Planning for the Maintenance of Floristic Diversity in the Face of Land Cover and Climate Change

  • Debbie Jewitt
  • Peter S. Goodman
  • Barend F. N. Erasmus
  • Timothy G. O’Connor
  • Ed T. F. Witkowski
Article

DOI: 10.1007/s00267-017-0829-0

Cite this article as:
Jewitt, D., Goodman, P.S., Erasmus, B.F. et al. Environmental Management (2017). doi:10.1007/s00267-017-0829-0

Abstract

Habitat loss and climate change are primary drivers of global biodiversity loss. Species will need to track changing environmental conditions through fragmented and transformed landscapes such as KwaZulu-Natal, South Africa. Landscape connectivity is an important tool for maintaining resilience to global change. We develop a coarse-grained connectivity map between protected areas to aid decision-making for implementing corridors to maintain floristic diversity in the face of global change. The spatial location of corridors was prioritised using a biological underpinning of floristic composition that incorporated high beta diversity regions, important plant areas, climate refugia, and aligned to major climatic gradients driving floristic pattern. We used Linkage Mapper to develop the connectivity network. The resistance layer was based on land-cover categories with natural areas discounted according to their contribution towards meeting the biological objectives. Three corridor maps were developed; a conservative option for meeting minimum corridor requirements, an optimal option for meeting a target amount of 50% of the landscape and an option including linkages in highly transformed areas. The importance of various protected areas and critical linkages in maintaining landscape connectivity are discussed, disconnected protected areas and pinch points identified where the loss of small areas could compromise landscape connectivity. This framework is suggested as a way to conserve floristic diversity into the future and is recommended as an approach for other global connectivity initiatives. A lack of implementation of corridors will lead to further habitat loss and fragmentation, resulting in further risk to plant diversity.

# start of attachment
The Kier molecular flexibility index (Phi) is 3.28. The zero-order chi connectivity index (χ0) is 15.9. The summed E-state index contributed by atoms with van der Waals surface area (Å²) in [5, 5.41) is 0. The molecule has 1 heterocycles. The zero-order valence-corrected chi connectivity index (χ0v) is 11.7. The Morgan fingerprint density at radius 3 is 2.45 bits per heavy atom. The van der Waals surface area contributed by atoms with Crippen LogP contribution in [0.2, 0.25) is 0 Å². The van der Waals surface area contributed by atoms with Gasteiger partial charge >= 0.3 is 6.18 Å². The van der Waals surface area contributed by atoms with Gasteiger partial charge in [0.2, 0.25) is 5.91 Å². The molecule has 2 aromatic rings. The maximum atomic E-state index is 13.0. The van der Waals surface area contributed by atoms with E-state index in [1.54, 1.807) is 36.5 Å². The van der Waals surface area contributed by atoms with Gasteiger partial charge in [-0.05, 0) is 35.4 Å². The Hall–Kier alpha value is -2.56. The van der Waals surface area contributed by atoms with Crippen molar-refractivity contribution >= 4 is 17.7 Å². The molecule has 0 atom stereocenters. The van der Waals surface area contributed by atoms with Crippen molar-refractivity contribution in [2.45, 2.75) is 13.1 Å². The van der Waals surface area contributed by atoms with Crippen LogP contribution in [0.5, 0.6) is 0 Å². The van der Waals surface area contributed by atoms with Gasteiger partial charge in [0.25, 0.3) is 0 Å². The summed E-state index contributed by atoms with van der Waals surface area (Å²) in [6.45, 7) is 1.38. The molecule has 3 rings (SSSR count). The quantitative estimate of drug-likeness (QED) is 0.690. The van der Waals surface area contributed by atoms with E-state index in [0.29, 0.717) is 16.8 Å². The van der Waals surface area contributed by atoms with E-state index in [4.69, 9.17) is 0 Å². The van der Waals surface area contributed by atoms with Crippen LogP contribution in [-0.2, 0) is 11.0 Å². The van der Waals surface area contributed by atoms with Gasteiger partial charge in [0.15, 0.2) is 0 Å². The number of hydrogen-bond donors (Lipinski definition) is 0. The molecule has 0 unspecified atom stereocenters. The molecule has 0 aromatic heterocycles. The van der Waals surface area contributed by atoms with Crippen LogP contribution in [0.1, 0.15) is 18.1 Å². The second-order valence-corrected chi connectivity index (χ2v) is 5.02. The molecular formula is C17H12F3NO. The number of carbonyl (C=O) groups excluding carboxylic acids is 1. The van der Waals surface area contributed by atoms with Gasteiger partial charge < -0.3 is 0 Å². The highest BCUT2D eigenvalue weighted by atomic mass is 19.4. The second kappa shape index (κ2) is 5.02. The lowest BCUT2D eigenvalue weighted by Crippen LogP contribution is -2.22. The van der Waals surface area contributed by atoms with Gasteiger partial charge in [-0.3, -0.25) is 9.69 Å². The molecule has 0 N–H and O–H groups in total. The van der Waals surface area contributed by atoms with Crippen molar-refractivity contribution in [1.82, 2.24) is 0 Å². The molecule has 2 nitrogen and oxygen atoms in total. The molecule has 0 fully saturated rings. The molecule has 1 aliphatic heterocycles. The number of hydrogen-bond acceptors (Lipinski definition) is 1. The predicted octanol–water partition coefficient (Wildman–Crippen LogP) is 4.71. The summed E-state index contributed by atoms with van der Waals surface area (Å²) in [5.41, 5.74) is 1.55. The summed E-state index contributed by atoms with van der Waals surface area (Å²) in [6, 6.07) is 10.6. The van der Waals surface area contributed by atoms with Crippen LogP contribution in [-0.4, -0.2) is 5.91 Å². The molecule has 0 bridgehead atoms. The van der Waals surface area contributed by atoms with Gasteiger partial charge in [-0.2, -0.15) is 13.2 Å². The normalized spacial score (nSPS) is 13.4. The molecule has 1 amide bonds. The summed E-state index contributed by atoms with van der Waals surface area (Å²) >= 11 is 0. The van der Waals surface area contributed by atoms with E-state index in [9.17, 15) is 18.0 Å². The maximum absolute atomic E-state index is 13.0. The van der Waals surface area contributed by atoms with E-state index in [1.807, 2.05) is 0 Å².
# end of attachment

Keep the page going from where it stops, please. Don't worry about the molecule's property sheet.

Keywords

Beta diversityClimate refugiaCorridorsEcological processesGradientsProtected areas

Supplementary material

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Copyright information

© Springer Science+Business Media New York 2017

Authors and Affiliations

  • Debbie Jewitt
    • 1
    • 2
  • Peter S. Goodman
    • 2
  • Barend F. N. Erasmus
    • 3
  • Timothy G. O’Connor
    • 2
    • 4
  • Ed T. F. Witkowski
    • 2
  1. 1.Biodiversity Research and AssessmentEzemvelo KZN WildlifeCascadesSouth Africa
  2. 2.School of Animal, Plant and Environmental SciencesUniversity of the WitwatersrandJohannesburgSouth Africa
  3. 3.Global Change and Sustainability Research InstituteUniversity of the WitwatersrandJohannesburgSouth Africa
  4. 4.South African Environmental Observation NetworkPretoriaSouth Africa